Published in Southern California Physician Magazine (January 2014, p. 22)
Cal-MediConnect: Rebalancing LTSS in California
By Jason Bloome
Physicians and health care professionals who treat dual-eligibles (patients receiving Medicare and Medi-cal) can expect big changes when California, as part of the Affordable Care Act, implements Cal MediConnect (CMC) in 2014. CMC is a three year pilot program in eight counties (Los Angeles, Riverside, San Bernardino, Orange, San Diego, Alameda, Santa Clara and Mateo) in which an estimated 456,000 dual-eligibles will be contracted with health care plans (HMOs) to manage their care services.
Medi-cal services (including long term care, and In Home Supportive Services, etc.) for all dual-eligibles will be managed by a CMC HMO. Medicare services will be provided by a dual-eligible's existing Medicare provider or if he/she chooses, by the CMC HMO as well.
CMC is expected to improve quality outcomes, streamline health care delivery, and contain Medicare/Medi-cal costs. CMC's primary goals include: enhancing the ability for consumers to self-direct their careand rebalancing California's long term support and services (LTSS) from skilled nursing facilities (SNFs) to home and community base care settings, such as Residential Care Facilities for the Elderly (RCFEs).
Small RCFEs comprise a large part of California's care continuum. Of the estimated 7,500 RCFEs in California, 80% are houses where two staff assist 4-6 residents with 24-hour custodial care needs (e.g. require help with dressing, bathing, incontinence, are non-ambulatory, have dementia or Alzheimers).
The CMC Memo of Understanding allows HMOs to pay for care services provided in RCFEs (8 out of 10 dual-eligibles are 65+). Dual-eligibles migrating to these settings will come from home (e.g. when their care needs exceed the maximum allowable IHSS hours: 283 hours/month or 9 hours/day), from hospitals (e.g. at the point of discharge, when they require too much care to return home but do not need skilled nursing care) and from SNFs (e.g. for patients eligible for nursing home transition, also known as Money Follows the Person - MFP).
California has a dismal record in regards to MFP and has spent millions of dollars without producing significant results. Since 2008, it has spent more than $41 million in grants awarded the state by the Centers for Medicaid and Medicare Services and has only transitioned 828 MFP patients (Kaiser Health News, May 2012). In comparison, Texas, as of August 2012, has transitioned more than 6,072 SNF patients back into the community (Kaiser Foundation: Money Follows the Person Issue Paper, February 2013).
While not every eligible senior will want to participate with MFP, many, if given the choice, will choose to receive their care in RCFEs. The 2008 California Pathways/ MFP study found in two of the participating SNFs, a large percentage of patients (25% and 56%, respectively) expressed a strong preference for transition.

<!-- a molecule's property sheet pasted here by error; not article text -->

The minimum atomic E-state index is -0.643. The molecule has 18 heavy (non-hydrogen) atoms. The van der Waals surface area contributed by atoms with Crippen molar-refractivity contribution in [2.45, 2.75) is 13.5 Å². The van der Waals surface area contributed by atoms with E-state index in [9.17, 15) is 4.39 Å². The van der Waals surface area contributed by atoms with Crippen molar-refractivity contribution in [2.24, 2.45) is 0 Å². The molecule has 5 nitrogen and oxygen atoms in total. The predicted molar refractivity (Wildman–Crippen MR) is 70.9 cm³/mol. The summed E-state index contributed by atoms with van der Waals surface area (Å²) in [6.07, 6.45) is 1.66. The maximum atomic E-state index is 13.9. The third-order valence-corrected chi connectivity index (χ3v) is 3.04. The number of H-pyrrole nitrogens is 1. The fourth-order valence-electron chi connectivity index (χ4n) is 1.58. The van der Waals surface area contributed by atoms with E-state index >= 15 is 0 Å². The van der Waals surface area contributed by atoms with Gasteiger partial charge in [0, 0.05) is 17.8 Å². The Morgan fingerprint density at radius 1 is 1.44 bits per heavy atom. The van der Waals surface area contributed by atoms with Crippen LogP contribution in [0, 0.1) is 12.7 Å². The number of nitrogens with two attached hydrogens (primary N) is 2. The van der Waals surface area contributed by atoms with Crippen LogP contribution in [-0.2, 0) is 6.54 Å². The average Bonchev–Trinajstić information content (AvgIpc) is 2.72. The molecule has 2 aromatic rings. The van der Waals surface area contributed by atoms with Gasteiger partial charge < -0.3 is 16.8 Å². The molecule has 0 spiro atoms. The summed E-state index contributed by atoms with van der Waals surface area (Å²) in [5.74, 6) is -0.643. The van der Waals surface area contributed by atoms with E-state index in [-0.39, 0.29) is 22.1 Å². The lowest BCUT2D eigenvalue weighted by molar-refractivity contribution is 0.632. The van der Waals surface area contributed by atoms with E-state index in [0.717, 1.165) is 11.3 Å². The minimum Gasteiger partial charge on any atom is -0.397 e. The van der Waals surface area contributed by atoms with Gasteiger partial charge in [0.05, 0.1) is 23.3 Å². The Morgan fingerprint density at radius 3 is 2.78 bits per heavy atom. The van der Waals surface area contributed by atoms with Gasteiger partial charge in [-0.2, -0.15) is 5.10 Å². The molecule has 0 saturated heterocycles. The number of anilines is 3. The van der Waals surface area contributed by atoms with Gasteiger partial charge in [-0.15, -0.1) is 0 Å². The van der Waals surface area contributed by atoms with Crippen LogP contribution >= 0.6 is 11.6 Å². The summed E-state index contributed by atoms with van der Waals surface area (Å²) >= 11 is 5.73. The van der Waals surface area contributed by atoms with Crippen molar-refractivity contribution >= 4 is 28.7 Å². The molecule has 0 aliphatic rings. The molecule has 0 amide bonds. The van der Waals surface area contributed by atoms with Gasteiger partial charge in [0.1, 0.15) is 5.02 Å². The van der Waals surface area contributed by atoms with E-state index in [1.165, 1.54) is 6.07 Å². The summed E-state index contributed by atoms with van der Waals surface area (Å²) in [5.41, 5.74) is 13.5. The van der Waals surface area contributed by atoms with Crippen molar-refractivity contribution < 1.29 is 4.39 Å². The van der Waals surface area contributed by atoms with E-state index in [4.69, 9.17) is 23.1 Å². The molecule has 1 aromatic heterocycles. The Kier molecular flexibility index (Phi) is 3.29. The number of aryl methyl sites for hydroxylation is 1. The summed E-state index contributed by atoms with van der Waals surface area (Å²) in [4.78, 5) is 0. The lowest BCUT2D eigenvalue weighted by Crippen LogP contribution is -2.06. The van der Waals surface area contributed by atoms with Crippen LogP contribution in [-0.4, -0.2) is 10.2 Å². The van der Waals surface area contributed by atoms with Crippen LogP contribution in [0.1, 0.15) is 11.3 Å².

The AARP/SCAN 2011 Long Term Care State Report Card predicts, if California improved its performance to the level of the highest performing state, 11,000 new users of Medi-cal LTSS would benefit from nursing home diversion and 9,800 current SNF residents with low level care needs would be eligible for nursing home transition.
Paying for SNFs for patients who do not need to be there will be an expensive proposition once CMC HMOs paid a capitated rate are fiscally responsible for a patient's Medi-cal expenses. Medi-cal currently reimburses SNFs $5,300/month. The average cost for RCFEs is $2,200/month for a shared room. Allowing current SNF residents or patients at risk of institutionalization to use Medi-cal dollars to reside in RCFEs will save money and promote MFP expansion in the future.
Community based care funding will have other positive outcomes as well. In 2013, the Centers for Medicare and Medicaid Services (CMS) CMS levied $227 million in Medicare fines against U.S. hospitals that readmitted patients too soon after discharge (1 in 5 patients discharged from a hospital are readmitted within one month). Low-income elderly patients who bounce back to hospitals because they have insufficient care support at home would benefit from the option of residing in RCFE settings.
Physicians and health care professionals oftentimes have no choice but to recommend SNFs for low-income patients who require 24-hour custodial care but do not have skilled nursing needs (e.g. have a g-tube, i.v., ventilator, require rehabilitation). CMC offers the bright promise of change in the future: a chance for California to rebalance its long term support and services, the ability of consumers to self-direct where they would like to receive their care and, for thousands of low-income seniors eligible for MFP, pathways from institutions back into the community.
CMC passive enrollment begins in April 2014 and will roll out over a 12 month period. More information about CMC can be found at: www.calduals.org.